Becoming Part Of Your Local Scene
by Rik Roberts / www.SchoolOfLaughs.com
Beginning a career in comedy can be pretty intimidating (to say the least). You head out to the local pub or club and find yourself a stranger in a strange land. It’s almost like trying to find your way around in the dark.
Like a kid at the first day of school you try to look cool, but don’t even know which way to walk. There are comics over by the bar. Some are in the back of the room. A bearded hipster is walking around with a clipboard.
Questions fill your head …
What is the process for signing up?
How come there is no one in the audience?
Why isn’t anyone talking to me?
That last question repeats week after week. It becomes a Junior High flashback and you’re not sure which one of the characters in Breakfast Club you are. Pretty soon you start to dismiss the other comics as a “clique.”
As the night unwinds you start thinking, “They only laugh at their buddy’s jokes. They are trying to intimidate me. I’ll never get a good spot on this show.”
This is all in your head.
What you are observing isn’t an unspoken conspiracy designed to intimidate you. It is in fact much more sophisticated than that.
IT IS CALLED A NETWORK
Yes, these comics have built a relationship OVER TIME. They help each other out with jokes, finding gigs and sometimes even bail each other out of jail.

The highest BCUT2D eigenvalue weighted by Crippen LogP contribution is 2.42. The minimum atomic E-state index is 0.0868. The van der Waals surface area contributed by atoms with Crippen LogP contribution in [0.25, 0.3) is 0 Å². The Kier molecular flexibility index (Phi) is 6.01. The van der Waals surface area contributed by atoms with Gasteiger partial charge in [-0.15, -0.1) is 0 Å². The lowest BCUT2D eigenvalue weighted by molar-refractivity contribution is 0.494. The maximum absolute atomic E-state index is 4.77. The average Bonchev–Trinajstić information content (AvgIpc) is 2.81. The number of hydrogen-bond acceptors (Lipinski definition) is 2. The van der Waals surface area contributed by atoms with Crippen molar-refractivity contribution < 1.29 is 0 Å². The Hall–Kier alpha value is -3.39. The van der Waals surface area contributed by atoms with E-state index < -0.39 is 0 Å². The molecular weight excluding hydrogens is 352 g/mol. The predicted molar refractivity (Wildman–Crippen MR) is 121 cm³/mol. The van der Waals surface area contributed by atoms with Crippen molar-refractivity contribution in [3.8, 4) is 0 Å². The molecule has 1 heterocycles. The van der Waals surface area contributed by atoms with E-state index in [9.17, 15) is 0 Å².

It’s not that they don’t like you, don’t think you are funny, or hope you bomb every time on stage (well some will). It’s just that you are one of hundreds of new faces that cycle through the open mic scene.
Many, many people try open mics once or twice and then quit. The NETWORK is waiting to see if you are going to stick around before they invest time in getting to know you.
I think that is fair. Normal even.
The NETWORK should still be professional and accommodating. But lower your expectations on the instant friendships, secret handshakes, and free flowing praise.
And let me warn you right now, you should never perform just to gain praise from strangers. You are putting your happiness in the control of others.
This has been a recipe for the demise of countless comedians. It might seem strange to hear that.
Comedians thrive on laughter. But, you must gain satisfaction from crafting great material. You must enjoy the thrill of the pursuit. Be encouraged by noticing your improvement. If you focus those aspects, the laughs should follow. So should your fans.
JUST RELAX AND WRITE JOKES
Don’t obsess about trying to gain approval from the established comedians in town. Especially when you are just beginning.
Instead, focus on what you can do to make your show better. Bring fresh, new comedy to the stage week in and week out. Soon, you will find friendships will develop, and you will become a part of the NETWORK.
And when you do, look for that timid face that walks in the door like it’s the first day of school. Welcome them. Let them know how to sign up and why no one is in the audience. Encourage them to stick with it.
If you enjoyed this post please consider listening to the School Of Laughs podcast. In episode 007 we discussed this a little more in-depth.